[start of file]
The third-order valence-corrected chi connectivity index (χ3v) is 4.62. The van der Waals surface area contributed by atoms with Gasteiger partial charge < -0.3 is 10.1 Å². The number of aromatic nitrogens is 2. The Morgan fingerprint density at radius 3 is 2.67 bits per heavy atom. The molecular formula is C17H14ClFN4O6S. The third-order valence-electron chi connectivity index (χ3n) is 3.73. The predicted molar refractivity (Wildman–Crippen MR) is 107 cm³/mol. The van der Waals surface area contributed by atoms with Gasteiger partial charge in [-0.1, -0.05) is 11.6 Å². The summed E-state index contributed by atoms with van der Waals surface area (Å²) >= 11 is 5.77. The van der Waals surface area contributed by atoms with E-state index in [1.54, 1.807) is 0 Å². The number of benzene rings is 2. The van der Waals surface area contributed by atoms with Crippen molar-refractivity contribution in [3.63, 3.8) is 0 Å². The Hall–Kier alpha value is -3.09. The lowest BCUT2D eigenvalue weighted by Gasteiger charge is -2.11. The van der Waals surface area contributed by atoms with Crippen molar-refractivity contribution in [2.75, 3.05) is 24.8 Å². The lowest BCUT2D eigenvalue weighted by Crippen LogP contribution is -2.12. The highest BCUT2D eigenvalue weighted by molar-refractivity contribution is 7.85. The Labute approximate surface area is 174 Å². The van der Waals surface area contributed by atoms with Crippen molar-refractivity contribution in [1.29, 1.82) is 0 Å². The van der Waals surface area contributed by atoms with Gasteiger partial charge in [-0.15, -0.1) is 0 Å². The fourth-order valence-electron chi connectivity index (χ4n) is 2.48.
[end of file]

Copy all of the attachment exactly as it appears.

The third-order valence-corrected chi connectivity index (χ3v) is 4.62. The van der Waals surface area contributed by atoms with Gasteiger partial charge < -0.3 is 10.1 Å². The number of aromatic nitrogens is 2. The Morgan fingerprint density at radius 3 is 2.67 bits per heavy atom. The molecular formula is C17H14ClFN4O6S. The third-order valence-electron chi connectivity index (χ3n) is 3.73. The predicted molar refractivity (Wildman–Crippen MR) is 107 cm³/mol. The van der Waals surface area contributed by atoms with Gasteiger partial charge in [-0.1, -0.05) is 11.6 Å². The summed E-state index contributed by atoms with van der Waals surface area (Å²) >= 11 is 5.77. The van der Waals surface area contributed by atoms with E-state index in [1.54, 1.807) is 0 Å². The number of benzene rings is 2. The van der Waals surface area contributed by atoms with Crippen molar-refractivity contribution in [3.63, 3.8) is 0 Å². The Hall–Kier alpha value is -3.09. The lowest BCUT2D eigenvalue weighted by Gasteiger charge is -2.11. The van der Waals surface area contributed by atoms with Crippen molar-refractivity contribution in [2.75, 3.05) is 24.8 Å². The lowest BCUT2D eigenvalue weighted by Crippen LogP contribution is -2.12. The highest BCUT2D eigenvalue weighted by molar-refractivity contribution is 7.85. The Labute approximate surface area is 174 Å². The van der Waals surface area contributed by atoms with Crippen molar-refractivity contribution in [1.29, 1.82) is 0 Å². The van der Waals surface area contributed by atoms with Gasteiger partial charge in [-0.15, -0.1) is 0 Å². The fourth-order valence-electron chi connectivity index (χ4n) is 2.48.